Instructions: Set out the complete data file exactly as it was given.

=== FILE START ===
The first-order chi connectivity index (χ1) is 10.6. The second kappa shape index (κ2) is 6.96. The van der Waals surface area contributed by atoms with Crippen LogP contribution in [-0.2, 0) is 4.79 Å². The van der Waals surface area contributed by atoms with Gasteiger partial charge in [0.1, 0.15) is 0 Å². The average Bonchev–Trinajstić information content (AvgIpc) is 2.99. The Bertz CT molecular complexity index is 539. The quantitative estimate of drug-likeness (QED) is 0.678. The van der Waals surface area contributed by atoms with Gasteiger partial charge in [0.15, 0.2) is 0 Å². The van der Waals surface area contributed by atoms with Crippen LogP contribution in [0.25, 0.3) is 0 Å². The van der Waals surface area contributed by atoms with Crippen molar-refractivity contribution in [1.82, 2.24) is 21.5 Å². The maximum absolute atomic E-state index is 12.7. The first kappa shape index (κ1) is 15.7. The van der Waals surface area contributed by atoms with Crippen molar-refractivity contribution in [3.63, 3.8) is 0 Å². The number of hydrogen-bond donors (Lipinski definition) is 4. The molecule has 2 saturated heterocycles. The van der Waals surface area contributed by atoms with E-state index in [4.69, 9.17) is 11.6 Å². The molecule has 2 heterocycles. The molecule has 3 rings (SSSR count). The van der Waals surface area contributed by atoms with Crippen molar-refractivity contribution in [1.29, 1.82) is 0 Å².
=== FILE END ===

The first-order chi connectivity index (χ1) is 10.6. The second kappa shape index (κ2) is 6.96. The van der Waals surface area contributed by atoms with Crippen LogP contribution in [-0.2, 0) is 4.79 Å². The van der Waals surface area contributed by atoms with Gasteiger partial charge in [0.1, 0.15) is 0 Å². The average Bonchev–Trinajstić information content (AvgIpc) is 2.99. The Bertz CT molecular complexity index is 539. The quantitative estimate of drug-likeness (QED) is 0.678. The van der Waals surface area contributed by atoms with Gasteiger partial charge in [0.15, 0.2) is 0 Å². The van der Waals surface area contributed by atoms with Crippen LogP contribution in [0.25, 0.3) is 0 Å². The van der Waals surface area contributed by atoms with Crippen molar-refractivity contribution in [1.82, 2.24) is 21.5 Å². The maximum absolute atomic E-state index is 12.7. The first kappa shape index (κ1) is 15.7. The van der Waals surface area contributed by atoms with Crippen molar-refractivity contribution in [3.63, 3.8) is 0 Å². The number of hydrogen-bond donors (Lipinski definition) is 4. The molecule has 2 saturated heterocycles. The van der Waals surface area contributed by atoms with E-state index in [4.69, 9.17) is 11.6 Å². The molecule has 2 heterocycles. The molecule has 3 rings (SSSR count). The van der Waals surface area contributed by atoms with Crippen molar-refractivity contribution in [1.29, 1.82) is 0 Å².